IS THE MERE ENCOUNTER A MERE FICTION?
To any lawyer practicing criminal law in the Commonwealth of PA, it should not be news that courts are often asked to analyze interactions between law enforcement officers and citizens to determine whether the interaction resulted in an unjustifiable compromise of a citizen’s liberty.
The PA Supreme Court has determined that there are three categories of interactions: the “mere encounter,” the “investigative detention,” and, the “custodial detention.” For each of these interactions, “law enforcement officers [must] demonstrate ascending levels of suspicion to justify their interactions with citizens to the extent those interactions compromise individual liberty.”[i]
For this post, we will focus on the mere encounter, sometimes referred to as a consensual encounter. As described by the PA Supreme Court, the mere encounter “does not require the officer to have any suspicion that the citizen is or has been engaged in criminal activity. This interaction also does not compel the citizen to stop or respond to the officer.”[ii]
Let’s repeat that part: “This interaction also does not compel the citizen to stop or respond to the officer.”
A mere encounter does not constitute a seizure because “the citizen is free to choose whether to engage with the officer and comply with any requests made or, conversely, to ignore the officer and continue on his or her way.”[iii]
The question of whether a citizen was “free to choose whether to engage with the officer” and “free to leave” leads to great debate (and litigation). For those unfamiliar with “debat[ing] the niceties as to whether an individual is legally free to leave” during an interaction with police, the standard to be applied in determining whether a person was “free to leave” is the omnipresent “reasonable person” standard.[iv]
In other words, would a “reasonable person” feel free to simply walk away from the interaction that was initiated by police?
Determining what the reasonable person feels is not an easy task. As noted in the recent Jones decision, “there remains substantial room for reasonable disagreement concerning how such a hypothetical [reasonable] person might feel in any given set of circumstances.”
In Jones, an officer had observed Jones walking on the sidewalk with an L-shaped bulge in his right jacket pocket, which the officer immediately recognized as a firearm. At the time of the initial contact, i.e., when the officer exited the marked police cruiser and addressed Jones, the officer “did no more than ask Jones his age.” The trial court found the officer’s testimony credible and that this single question did not transform the mere encounter into an investigatory detention.
When Jones replied that he was 18, the officer realized he was too young to lawfully possess a firearm. So, based on Jones’ response, along with the officer’s observations and belief that Jones was carrying a concealed firearm in his jacket, Jones was stopped, and searched, and a gun recovered from his person. In other words, the “mere encounter” had morphed into an “investigative detention” that quickly ended in a “custodial detention” for Jones.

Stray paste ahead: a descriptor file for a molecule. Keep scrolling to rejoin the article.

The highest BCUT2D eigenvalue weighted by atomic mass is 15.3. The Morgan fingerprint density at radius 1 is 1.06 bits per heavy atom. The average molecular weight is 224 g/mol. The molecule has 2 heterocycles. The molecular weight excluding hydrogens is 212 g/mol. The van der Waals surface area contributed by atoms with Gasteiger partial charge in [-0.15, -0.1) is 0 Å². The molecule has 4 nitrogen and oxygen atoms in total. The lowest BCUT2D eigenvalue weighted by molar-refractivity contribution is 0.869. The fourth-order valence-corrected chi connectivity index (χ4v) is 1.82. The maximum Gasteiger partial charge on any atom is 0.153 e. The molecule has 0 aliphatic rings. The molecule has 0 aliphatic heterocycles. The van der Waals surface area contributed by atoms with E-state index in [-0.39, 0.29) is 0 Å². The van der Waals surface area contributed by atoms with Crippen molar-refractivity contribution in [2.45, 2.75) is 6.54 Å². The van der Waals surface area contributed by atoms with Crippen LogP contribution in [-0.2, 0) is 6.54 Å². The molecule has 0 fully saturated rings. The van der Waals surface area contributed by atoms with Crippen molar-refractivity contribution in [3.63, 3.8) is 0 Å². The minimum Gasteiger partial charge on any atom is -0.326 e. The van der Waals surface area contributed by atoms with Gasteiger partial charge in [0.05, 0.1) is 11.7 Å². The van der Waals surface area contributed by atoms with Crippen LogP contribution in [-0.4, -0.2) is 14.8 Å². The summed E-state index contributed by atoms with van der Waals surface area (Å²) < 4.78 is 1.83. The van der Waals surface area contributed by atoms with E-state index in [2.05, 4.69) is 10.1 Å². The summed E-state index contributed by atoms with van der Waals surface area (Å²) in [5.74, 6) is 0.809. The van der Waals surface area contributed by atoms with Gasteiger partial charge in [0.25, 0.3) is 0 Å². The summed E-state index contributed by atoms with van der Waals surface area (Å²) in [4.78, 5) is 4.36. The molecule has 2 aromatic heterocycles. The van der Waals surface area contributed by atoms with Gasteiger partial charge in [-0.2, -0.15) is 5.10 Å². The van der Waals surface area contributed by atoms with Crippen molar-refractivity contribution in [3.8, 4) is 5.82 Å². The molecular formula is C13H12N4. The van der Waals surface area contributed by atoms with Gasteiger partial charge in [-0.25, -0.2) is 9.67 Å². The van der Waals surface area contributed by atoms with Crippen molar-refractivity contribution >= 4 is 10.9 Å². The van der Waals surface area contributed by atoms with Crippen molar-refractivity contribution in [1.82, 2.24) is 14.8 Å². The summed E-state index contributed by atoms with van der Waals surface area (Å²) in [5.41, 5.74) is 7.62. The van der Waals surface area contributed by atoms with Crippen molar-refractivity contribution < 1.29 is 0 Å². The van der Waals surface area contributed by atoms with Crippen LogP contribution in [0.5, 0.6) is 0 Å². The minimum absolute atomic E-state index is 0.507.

On appeal, the Superior Court concluded that absent further evidence suggesting coercion by the officer that may have conveyed to Jones a demand for compliance or threat of tangible consequences from refusing to answer, they were “constrained to agree with the suppression court’s conclusion” that this initial interaction constituted a mere encounter.
Would you have felt free to leave when approached by the officer?
Perhaps the Honorable Eugene B. Strassburger expressed it best when he wrote,
[C]ase law has developed into an Alice in Wonderland scenario, as judges attempt to determine if an individual is or is not free to leave.
When a police officer initiates an encounter, an individual as a practical matter never feels free to leave. The police officer has a weapon. The police officer’s testimony is almost always believed in court. No reasonable person would walk away from an encounter with a police officer.[v]
Judge Musmanno aptly summarized this sentiment when he wrote, “It is time to dispel the notion of a ‘mere encounter.’ The concept is a legal fiction, entirely divorced from reality.”
Could Jones portend a change to the “legal fiction” upon which encounters between police and citizens are judged in the Commonwealth? Time will tell. But, the reasonable person would bet that defense counsel will not feel free to just walk away from this issue.
[i] Commonwealth v. Luczki, 212 A.3d 530, 542 (Pa. Super. 2019).
[ii] Commonwealth v. Adams, 205 A.3d 1195, 1199-1200 (Pa. 2019).
[v] Commonwealth v. Lyles, 54 A.3d 76, 84 (Pa. Super. 2012) (Strassburger, J., concurring).